Perhaps there will also be action on another proposal floated two weeks ago for Treasury to help the territory collect taxes and direct bond payments to investors, who may appreciate the added security enough to accept new bonds at a lower interest rate or other restructuring. However, given a complicated history and upcoming gubernatorial elections, few Puerto Ricans would welcome Uncle Sam as tax collector and financial guardian.

Puerto Rico can emerge from this fiscal and economic crisis. The island has many inherent strengths – and some weaknesses – stemming from its unique relationship to the United States (Figure 1). However, Puerto Rico will need help getting through the next few months. It will need sustained support building local capacity for economic development, quality public services, and the like. Private foundations and educational institutions should play a role, as they have in other distressed US states and cities. But, in the end and as in many other troubled jurisdictions, the federal government will need to step up.

This article first appeared at TaxVox.

You've read  of  free articles. Subscribe to continue.
Real news can be honest, hopeful, credible, constructive.
What is the Monitor difference? Tackling the tough headlines – with humanity. Listening to sources – with respect. Seeing the story that others are missing by reporting what so often gets overlooked: the values that connect us. That’s Monitor reporting – news that changes how you see the world.

Dear Reader,

About a year ago, I happened upon this statement about the Monitor in the Harvard Business Review – under the charming heading of “do things that don’t interest you”:

“Many things that end up” being meaningful, writes social scientist Joseph Grenny, “have come from conference workshops, articles, or online videos that began as a chore and ended with an insight. My work in Kenya, for example, was heavily influenced by a Christian Science Monitor article I had forced myself to read 10 years earlier. Sometimes, we call things ‘boring’ simply because they lie outside the box we are currently in.”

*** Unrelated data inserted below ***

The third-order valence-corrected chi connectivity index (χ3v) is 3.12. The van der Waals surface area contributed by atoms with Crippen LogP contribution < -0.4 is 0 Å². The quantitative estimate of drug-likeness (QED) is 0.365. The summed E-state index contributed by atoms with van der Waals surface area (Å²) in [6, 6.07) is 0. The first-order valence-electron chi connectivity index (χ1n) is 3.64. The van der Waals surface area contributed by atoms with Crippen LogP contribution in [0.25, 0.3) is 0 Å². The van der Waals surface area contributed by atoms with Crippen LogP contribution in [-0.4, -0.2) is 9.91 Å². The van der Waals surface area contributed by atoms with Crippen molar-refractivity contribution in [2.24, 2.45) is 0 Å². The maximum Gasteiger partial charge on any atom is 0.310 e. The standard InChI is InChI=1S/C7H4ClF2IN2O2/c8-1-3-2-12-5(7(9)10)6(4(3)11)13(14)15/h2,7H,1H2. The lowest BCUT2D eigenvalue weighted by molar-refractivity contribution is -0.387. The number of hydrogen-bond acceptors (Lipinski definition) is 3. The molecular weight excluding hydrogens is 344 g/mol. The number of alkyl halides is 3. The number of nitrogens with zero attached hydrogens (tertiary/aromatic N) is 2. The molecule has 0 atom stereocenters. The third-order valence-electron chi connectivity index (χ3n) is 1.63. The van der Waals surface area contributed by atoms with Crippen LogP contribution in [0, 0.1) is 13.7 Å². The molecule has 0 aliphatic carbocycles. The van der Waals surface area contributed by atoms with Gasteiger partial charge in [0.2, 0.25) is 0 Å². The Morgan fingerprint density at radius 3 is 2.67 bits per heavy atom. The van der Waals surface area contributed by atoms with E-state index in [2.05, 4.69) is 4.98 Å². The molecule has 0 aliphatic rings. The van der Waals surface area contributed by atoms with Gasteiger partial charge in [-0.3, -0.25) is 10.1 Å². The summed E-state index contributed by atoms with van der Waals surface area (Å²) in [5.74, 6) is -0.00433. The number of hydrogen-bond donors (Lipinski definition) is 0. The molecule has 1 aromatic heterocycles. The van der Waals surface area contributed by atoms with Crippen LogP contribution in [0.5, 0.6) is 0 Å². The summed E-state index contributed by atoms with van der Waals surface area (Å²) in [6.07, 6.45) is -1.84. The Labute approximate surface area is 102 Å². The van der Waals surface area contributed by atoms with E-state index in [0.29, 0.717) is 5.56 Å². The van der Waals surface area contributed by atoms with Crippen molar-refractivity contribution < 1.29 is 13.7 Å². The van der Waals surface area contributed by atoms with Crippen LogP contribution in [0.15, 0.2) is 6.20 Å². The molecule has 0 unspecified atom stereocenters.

If you were to come up with a punchline to a joke about the Monitor, that would probably be it. We’re seen as being global, fair, insightful, and perhaps a bit too earnest. We’re the bran muffin of journalism.

But you know what? We change lives. And I’m going to argue that we change lives precisely because we force open that too-small box that most human beings think they live in.

The Monitor is a peculiar little publication that’s hard for the world to figure out. We’re run by a church, but we’re not only for church members and we’re not about converting people. We’re known as being fair even as the world becomes as polarized as at any time since the newspaper’s founding in 1908.

We have a mission beyond circulation, we want to bridge divides. We’re about kicking down the door of thought everywhere and saying, “You are bigger and more capable than you realize. And we can prove it.”

If you’re looking for bran muffin journalism, you can subscribe to the Monitor for $15. You’ll get the Monitor Weekly magazine, the Monitor Daily email, and unlimited access to

QR Code to The plan to aid Puerto Rico falls short
Read this article in
QR Code to Subscription page
Start your subscription today